Predicting Stock Returns Using Industry-Relative Firm Characteristics

This paper by Asness, Porter & Stevens (2000) examines return measures when explanatory variables into two industry-related components; within-industry variables and across-industry variables.  This paper helps explain why Atlas uses short-term momentum within sectors, but short-term reversal within individual securities.  It also elucidates the rationale for scoring momentum and value “within” sectors rather than across them.

Read About Optimal Exercise Strategies for Employee Stock Options

Common Risk Factors in the Returns on Stocks and Bonds

This well-known 1992 paper by Eugene Fama and Ken French puts forward a model explaining US equity market returns with three factors: “the “market” (based on the traditional CAPM model), the size factor (small vs. large capitalization stocks) an the value factor (high vs. low book-to-market).

On Persistence in Mutual Fund Performance

This 1997 piece by Mark Carhart suggests that funds with high returns last year have higher-than-average expected returns next year, but not in years thereafter. This work has been an important add-on to the Fama and French model, showing momentum to be a key factor contributing to stock outperformance.  It also shows that the investment costs of expense ratios, transaction costs, and load fees all have a direct, negative impact on performance.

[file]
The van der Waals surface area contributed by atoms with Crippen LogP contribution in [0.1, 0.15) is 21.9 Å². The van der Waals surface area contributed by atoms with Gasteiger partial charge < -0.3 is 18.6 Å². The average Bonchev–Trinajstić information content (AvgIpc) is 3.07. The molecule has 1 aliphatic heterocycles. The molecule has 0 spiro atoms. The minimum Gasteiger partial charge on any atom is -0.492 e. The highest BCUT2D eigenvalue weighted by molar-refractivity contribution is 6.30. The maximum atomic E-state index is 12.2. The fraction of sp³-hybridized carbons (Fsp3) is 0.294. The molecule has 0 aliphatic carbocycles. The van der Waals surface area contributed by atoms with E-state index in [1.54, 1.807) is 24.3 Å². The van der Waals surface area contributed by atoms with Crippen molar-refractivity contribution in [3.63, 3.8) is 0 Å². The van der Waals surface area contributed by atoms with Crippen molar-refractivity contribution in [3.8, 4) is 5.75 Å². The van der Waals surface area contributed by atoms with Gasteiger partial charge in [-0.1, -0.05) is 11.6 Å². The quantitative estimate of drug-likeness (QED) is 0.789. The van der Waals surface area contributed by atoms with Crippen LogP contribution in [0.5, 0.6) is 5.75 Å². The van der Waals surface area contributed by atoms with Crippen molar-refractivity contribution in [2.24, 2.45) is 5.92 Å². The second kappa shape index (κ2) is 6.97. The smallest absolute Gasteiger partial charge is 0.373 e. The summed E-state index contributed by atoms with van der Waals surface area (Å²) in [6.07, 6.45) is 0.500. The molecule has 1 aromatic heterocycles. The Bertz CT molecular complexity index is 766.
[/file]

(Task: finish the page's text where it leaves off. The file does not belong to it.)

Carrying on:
Value and Momentum Everywhere

This 2013 article by Asness, Moskowitz and Pedersen finds consistent value and momentum return premia across eight diverse markets and asset classes. Also shows is that value and momentum are negatively correlated with each other, both within and across asset classes.

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